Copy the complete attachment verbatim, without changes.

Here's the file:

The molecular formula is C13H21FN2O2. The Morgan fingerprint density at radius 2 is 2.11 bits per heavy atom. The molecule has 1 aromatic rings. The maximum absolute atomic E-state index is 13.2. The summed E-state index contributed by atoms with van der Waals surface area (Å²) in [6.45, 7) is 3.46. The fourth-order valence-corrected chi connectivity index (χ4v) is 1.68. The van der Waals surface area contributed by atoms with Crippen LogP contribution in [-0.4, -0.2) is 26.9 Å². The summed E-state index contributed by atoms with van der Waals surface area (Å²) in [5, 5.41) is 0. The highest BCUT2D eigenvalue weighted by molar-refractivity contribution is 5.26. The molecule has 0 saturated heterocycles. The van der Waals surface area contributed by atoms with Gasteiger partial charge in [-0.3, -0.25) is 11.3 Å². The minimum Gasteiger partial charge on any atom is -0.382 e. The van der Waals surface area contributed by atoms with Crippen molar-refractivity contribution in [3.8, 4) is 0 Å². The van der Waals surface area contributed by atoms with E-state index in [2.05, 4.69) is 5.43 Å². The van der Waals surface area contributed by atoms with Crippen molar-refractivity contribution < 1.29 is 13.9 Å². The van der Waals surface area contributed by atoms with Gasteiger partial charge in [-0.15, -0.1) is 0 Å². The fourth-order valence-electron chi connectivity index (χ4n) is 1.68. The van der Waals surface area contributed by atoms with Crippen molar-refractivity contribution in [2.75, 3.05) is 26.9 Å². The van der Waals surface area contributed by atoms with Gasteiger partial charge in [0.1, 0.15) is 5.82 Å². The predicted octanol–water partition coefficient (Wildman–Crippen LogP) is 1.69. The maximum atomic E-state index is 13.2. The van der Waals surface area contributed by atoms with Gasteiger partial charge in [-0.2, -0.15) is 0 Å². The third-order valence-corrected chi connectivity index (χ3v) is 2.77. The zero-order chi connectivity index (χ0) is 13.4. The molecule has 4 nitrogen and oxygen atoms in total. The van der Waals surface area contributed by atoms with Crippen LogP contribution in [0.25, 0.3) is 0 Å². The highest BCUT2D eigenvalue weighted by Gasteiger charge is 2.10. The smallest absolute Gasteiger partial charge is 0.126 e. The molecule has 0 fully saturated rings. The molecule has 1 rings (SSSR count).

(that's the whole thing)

The molecular formula is C13H21FN2O2. The Morgan fingerprint density at radius 2 is 2.11 bits per heavy atom. The molecule has 1 aromatic rings. The maximum absolute atomic E-state index is 13.2. The summed E-state index contributed by atoms with van der Waals surface area (Å²) in [6.45, 7) is 3.46. The fourth-order valence-corrected chi connectivity index (χ4v) is 1.68. The van der Waals surface area contributed by atoms with Crippen LogP contribution in [-0.4, -0.2) is 26.9 Å². The summed E-state index contributed by atoms with van der Waals surface area (Å²) in [5, 5.41) is 0. The highest BCUT2D eigenvalue weighted by molar-refractivity contribution is 5.26. The molecule has 0 saturated heterocycles. The van der Waals surface area contributed by atoms with Gasteiger partial charge in [-0.3, -0.25) is 11.3 Å². The minimum Gasteiger partial charge on any atom is -0.382 e. The van der Waals surface area contributed by atoms with Crippen molar-refractivity contribution in [3.8, 4) is 0 Å². The van der Waals surface area contributed by atoms with E-state index in [2.05, 4.69) is 5.43 Å². The van der Waals surface area contributed by atoms with Crippen molar-refractivity contribution < 1.29 is 13.9 Å². The van der Waals surface area contributed by atoms with Gasteiger partial charge in [-0.15, -0.1) is 0 Å². The fourth-order valence-electron chi connectivity index (χ4n) is 1.68. The van der Waals surface area contributed by atoms with Crippen molar-refractivity contribution in [2.75, 3.05) is 26.9 Å². The van der Waals surface area contributed by atoms with Gasteiger partial charge in [0.1, 0.15) is 5.82 Å². The predicted octanol–water partition coefficient (Wildman–Crippen LogP) is 1.69. The maximum atomic E-state index is 13.2. The van der Waals surface area contributed by atoms with Gasteiger partial charge in [-0.2, -0.15) is 0 Å². The third-order valence-corrected chi connectivity index (χ3v) is 2.77. The zero-order chi connectivity index (χ0) is 13.4. The molecule has 4 nitrogen and oxygen atoms in total. The van der Waals surface area contributed by atoms with Crippen LogP contribution in [0.25, 0.3) is 0 Å². The highest BCUT2D eigenvalue weighted by Gasteiger charge is 2.10. The smallest absolute Gasteiger partial charge is 0.126 e. The molecule has 0 fully saturated rings. The molecule has 1 rings (SSSR count).